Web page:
Henckels Twin Select 30440-100 Paring made a short trip to my kitchen, because it was yet another loaner, given to me for sharpening and some time for testing as well. As usual, I get the knives in small, or occasionally larger batches and then things become complicated. This time it was a larger batch, but considering that paring knives in general don't require too much testing to get the idea how well or bad they perform, mainly because they are quite specialized knives unlike chef's knives or gyutos. Basically, all I had to do besides sharpening, use it for a while and then try to compare with another paring knife or knives available at that time in my possession, which is exactly what I did.
General- Twin Select 30440-100 paring knife is an all stainless steel paring knife from Henckels Twin Select series knives, which represents their mid range line, well, one of those, since they have a lot different models in their lineup. The specifics of the Twin Select line is the all steel design. Stainless steel to be precise. If I am guessing it right then the blade is X50CrMoV15 steel and the handle is 18/10 brushed stainless steel. As far as looks go, to me it looks ok, can't say perfect or beautiful though, but the look is in the eye of the beholder. Other than that, the same FRIODUR heat treatment process for the blade and that's all I found about Twin Select on Henckels website. Although, I'm not gonna loose any sleep over the lack of specific info about Twin Select knives, if it was anything important they'd post it, otherwise it's just an average kitchen knife. I guess I have to mention that this is not your typical full tang, triple riveted knife, which knife marketers love to boast about :) Well, it might be a full tang, which isn't really that important, especially in a small knife like a paring knife. Full metal handle is obviously more sturdy than tripe riveted slabs. And to complete the picture, we have a small bolster, which on the narrow knife like this one makes more sense that on most of the knives you find bolsters on. If you are interested, may be you should also check out Don't fall for the marketing hype chapter of the How To Choose Kitchen Knives guide.
Blade- Henckels Twin Select paring knife features quite pointy, 100.00mm(3.94") long blade which is exactly 20mm wide at the base and about 1.70mm thick. As far as geometry goes, it looks like a long triangle, so whenever you need a long point, it's got you covered. Other than that, there's not much to speak of the blade. Since we're talking about the blade it's obviously worth mentioning the blade steel, which is X50CrMoV15 stainless steel, hardened to 54-56HRC. To be precise, this is my guess, based on Henckels and other German knifemakers extensive use of this steel in the past and present. Plus its behavior during sharpening and cutting. Perhaps the steel has some variation in composition, and proprietary heat treatment can also play a role, but in the end, I couldn't tell any difference between Henckels and Wusthofs paring knives, of which Wusthof knife, clearly has X50CrMoV15 stamped on the side. So, in the end, it's either exactly same steel, or slightly changed version. For the curious, here X50CrMoV15 steel composition and makers list.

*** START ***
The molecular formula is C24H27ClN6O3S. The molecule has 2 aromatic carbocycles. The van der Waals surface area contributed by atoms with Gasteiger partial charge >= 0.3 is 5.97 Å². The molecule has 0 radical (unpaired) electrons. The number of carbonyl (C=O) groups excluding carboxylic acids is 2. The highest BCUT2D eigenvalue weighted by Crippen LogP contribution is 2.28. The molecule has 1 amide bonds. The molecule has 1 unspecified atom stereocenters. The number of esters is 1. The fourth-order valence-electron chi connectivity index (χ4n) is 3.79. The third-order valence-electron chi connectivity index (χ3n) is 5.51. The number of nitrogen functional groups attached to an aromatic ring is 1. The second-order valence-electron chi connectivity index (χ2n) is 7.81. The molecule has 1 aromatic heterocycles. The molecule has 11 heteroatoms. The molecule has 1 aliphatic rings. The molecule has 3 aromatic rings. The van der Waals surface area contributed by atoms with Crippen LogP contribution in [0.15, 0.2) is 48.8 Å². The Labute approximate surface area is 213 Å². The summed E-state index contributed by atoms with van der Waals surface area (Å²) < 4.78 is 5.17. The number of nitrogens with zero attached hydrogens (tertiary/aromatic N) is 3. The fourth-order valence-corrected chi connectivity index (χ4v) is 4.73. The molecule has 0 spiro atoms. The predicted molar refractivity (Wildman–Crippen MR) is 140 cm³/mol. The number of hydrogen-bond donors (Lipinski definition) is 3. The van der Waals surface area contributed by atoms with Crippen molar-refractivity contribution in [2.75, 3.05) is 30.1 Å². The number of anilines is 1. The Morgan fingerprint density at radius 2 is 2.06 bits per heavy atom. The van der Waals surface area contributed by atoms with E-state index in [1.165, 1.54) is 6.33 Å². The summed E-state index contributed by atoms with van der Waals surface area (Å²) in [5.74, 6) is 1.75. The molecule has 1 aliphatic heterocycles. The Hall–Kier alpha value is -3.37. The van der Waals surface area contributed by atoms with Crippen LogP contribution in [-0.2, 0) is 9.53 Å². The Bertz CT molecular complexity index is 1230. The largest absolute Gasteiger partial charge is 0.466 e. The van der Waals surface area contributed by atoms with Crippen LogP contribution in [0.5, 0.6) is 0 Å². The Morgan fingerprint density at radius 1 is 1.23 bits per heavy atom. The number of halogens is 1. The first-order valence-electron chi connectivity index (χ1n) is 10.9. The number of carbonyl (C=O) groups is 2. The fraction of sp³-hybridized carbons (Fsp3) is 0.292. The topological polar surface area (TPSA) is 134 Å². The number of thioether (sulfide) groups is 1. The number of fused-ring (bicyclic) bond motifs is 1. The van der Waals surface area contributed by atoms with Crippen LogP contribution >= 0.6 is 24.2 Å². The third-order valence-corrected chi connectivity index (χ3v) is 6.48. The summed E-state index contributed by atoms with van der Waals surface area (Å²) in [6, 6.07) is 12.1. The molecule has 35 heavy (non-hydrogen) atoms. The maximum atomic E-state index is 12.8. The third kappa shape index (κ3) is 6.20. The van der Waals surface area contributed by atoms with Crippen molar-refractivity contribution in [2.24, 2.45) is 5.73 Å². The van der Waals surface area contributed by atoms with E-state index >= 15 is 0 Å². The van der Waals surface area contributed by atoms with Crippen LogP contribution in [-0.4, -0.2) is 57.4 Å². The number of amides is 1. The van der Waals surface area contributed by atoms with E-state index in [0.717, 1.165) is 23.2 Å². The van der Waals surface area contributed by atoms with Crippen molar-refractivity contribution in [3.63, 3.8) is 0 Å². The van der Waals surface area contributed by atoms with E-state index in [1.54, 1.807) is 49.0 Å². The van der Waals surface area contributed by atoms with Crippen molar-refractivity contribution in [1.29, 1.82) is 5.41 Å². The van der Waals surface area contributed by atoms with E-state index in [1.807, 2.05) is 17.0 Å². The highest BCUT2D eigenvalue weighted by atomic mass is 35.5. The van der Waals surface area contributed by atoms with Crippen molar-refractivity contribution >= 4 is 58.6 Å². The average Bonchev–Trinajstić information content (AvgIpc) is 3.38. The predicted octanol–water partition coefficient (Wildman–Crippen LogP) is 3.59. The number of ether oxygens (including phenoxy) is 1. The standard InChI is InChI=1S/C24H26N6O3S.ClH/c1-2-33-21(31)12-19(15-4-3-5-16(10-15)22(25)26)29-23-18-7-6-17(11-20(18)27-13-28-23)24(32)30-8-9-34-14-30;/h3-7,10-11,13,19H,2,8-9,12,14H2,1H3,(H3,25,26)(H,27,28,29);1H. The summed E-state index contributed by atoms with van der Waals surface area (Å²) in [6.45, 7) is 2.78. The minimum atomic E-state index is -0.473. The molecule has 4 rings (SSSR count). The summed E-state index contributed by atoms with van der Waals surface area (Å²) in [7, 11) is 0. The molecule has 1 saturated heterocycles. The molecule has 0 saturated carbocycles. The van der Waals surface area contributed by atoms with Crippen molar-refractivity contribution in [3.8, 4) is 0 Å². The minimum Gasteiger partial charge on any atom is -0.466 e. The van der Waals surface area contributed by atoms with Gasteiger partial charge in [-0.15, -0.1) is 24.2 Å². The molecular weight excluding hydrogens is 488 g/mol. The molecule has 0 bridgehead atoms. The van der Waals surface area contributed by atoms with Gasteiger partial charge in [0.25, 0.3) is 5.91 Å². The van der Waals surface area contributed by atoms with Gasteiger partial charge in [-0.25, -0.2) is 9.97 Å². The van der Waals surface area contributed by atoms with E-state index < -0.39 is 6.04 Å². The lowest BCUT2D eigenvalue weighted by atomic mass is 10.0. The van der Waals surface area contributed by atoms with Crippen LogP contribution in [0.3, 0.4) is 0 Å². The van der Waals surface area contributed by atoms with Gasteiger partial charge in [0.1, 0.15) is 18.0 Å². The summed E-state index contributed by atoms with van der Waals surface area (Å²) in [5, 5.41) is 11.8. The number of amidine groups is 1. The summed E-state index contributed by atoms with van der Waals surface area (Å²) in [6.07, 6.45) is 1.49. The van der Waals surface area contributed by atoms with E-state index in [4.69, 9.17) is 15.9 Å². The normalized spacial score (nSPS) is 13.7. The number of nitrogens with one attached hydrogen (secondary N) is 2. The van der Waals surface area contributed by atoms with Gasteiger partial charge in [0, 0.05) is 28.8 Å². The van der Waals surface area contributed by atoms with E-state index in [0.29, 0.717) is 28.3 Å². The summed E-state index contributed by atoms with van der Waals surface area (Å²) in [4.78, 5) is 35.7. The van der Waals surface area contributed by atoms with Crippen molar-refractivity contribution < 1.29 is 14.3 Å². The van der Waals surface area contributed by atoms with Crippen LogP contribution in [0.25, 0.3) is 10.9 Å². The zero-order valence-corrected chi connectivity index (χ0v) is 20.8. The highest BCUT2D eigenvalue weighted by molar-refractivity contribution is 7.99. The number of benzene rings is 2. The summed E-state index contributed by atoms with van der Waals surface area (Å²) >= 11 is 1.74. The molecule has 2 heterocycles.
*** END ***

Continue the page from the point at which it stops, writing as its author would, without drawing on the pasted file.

Handle- As I mentioned above, the handle is the most distinct feature of the Twin Select series of the Henckels knives lineup. All stainless, brushed steel handle, most likely 18/10 stainless steel. The handle is slightly curved, it is typical, ergonomic handle, found on other lines of Henckels knives including Twin Cermax and Twin Cuisine. I've handled several different models and knives with this style of handle, different length, width etc. So, I got a pretty good idea about its comfortability and security. All in all, it is ok handle, ok in most of the grips, but my main complaint is with the grip security. Brushes stainless steel might look very sexy to some, and it is durable, but the moment your hands become oily, it is a disaster. I didn't cut myself, but it was really slippery, with vegetable oil, avocados, etc... As usual I try to keep my right hand clean and dry when working with knives, but that's not always possible. So, keep that in mind, when you use it.
Sharpening- Henckels Twin Select paring knife wasn't too badly damaged when it arrived to me, and X50CrMoV15 steel is pretty easy to sharpen. Given X50CrMoV15 steel and its hardness, and the fact that I wasn't grinding new bevel, I've started with 1200 grit King whetstone, then the 3000 grit synthetic (blue) aoto waterstone and, few strokes per side on the 5000 grit Naniwa Chosera waterstone, followed by probably 5 minutes on a 8000-12000 grit Kitayama waterstone. To finish the process I've stropped the knife consequently on 0.5µm diamond crystal loaded leather strop, 0.25µm diamond crystal strop, and a plain leather strop. Few steps in the process could've been skipped, e.g. 3000 or 5000 grit stones, or even both, but I did it anyway. As they say, practice makes it perfect ;)